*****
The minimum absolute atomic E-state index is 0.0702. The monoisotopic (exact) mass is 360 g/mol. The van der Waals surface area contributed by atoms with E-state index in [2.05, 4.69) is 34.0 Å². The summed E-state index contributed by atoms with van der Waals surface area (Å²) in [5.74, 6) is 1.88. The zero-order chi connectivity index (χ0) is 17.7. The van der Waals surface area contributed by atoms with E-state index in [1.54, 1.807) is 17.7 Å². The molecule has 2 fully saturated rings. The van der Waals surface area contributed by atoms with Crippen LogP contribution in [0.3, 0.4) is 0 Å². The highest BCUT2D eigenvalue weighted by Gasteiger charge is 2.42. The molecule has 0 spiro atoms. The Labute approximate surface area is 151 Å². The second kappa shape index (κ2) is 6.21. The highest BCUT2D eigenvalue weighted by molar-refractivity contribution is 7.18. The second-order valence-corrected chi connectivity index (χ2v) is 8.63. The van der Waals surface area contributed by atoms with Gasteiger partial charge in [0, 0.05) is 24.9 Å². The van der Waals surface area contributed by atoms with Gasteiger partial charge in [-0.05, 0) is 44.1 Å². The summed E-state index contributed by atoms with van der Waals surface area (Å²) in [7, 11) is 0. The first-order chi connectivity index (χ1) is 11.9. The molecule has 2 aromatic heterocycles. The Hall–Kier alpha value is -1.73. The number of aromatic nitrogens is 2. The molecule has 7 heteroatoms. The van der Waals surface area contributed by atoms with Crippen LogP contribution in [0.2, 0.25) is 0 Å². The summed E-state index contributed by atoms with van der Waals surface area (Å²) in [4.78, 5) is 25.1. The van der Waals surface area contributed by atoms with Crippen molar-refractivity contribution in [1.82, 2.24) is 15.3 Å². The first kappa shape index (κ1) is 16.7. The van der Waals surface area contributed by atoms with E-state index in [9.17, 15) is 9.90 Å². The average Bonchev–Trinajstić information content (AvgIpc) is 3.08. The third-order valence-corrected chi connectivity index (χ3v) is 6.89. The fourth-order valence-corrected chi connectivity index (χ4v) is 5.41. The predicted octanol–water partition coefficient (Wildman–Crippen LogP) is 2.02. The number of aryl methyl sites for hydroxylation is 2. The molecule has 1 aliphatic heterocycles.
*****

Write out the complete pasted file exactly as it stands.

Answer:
The minimum absolute atomic E-state index is 0.0702. The monoisotopic (exact) mass is 360 g/mol. The van der Waals surface area contributed by atoms with E-state index in [2.05, 4.69) is 34.0 Å². The summed E-state index contributed by atoms with van der Waals surface area (Å²) in [5.74, 6) is 1.88. The zero-order chi connectivity index (χ0) is 17.7. The van der Waals surface area contributed by atoms with E-state index in [1.54, 1.807) is 17.7 Å². The molecule has 2 fully saturated rings. The van der Waals surface area contributed by atoms with Crippen LogP contribution in [0.3, 0.4) is 0 Å². The highest BCUT2D eigenvalue weighted by Gasteiger charge is 2.42. The molecule has 0 spiro atoms. The Labute approximate surface area is 151 Å². The second kappa shape index (κ2) is 6.21. The highest BCUT2D eigenvalue weighted by molar-refractivity contribution is 7.18. The second-order valence-corrected chi connectivity index (χ2v) is 8.63. The van der Waals surface area contributed by atoms with Gasteiger partial charge in [0, 0.05) is 24.9 Å². The van der Waals surface area contributed by atoms with Gasteiger partial charge in [-0.05, 0) is 44.1 Å². The summed E-state index contributed by atoms with van der Waals surface area (Å²) in [7, 11) is 0. The first-order chi connectivity index (χ1) is 11.9. The molecule has 2 aromatic heterocycles. The Hall–Kier alpha value is -1.73. The number of aromatic nitrogens is 2. The molecule has 7 heteroatoms. The van der Waals surface area contributed by atoms with Crippen LogP contribution in [0.2, 0.25) is 0 Å². The summed E-state index contributed by atoms with van der Waals surface area (Å²) in [4.78, 5) is 25.1. The van der Waals surface area contributed by atoms with Crippen molar-refractivity contribution in [1.82, 2.24) is 15.3 Å². The first kappa shape index (κ1) is 16.7. The van der Waals surface area contributed by atoms with E-state index in [9.17, 15) is 9.90 Å². The average Bonchev–Trinajstić information content (AvgIpc) is 3.08. The third-order valence-corrected chi connectivity index (χ3v) is 6.89. The fourth-order valence-corrected chi connectivity index (χ4v) is 5.41. The predicted octanol–water partition coefficient (Wildman–Crippen LogP) is 2.02. The number of aryl methyl sites for hydroxylation is 2. The molecule has 1 aliphatic heterocycles.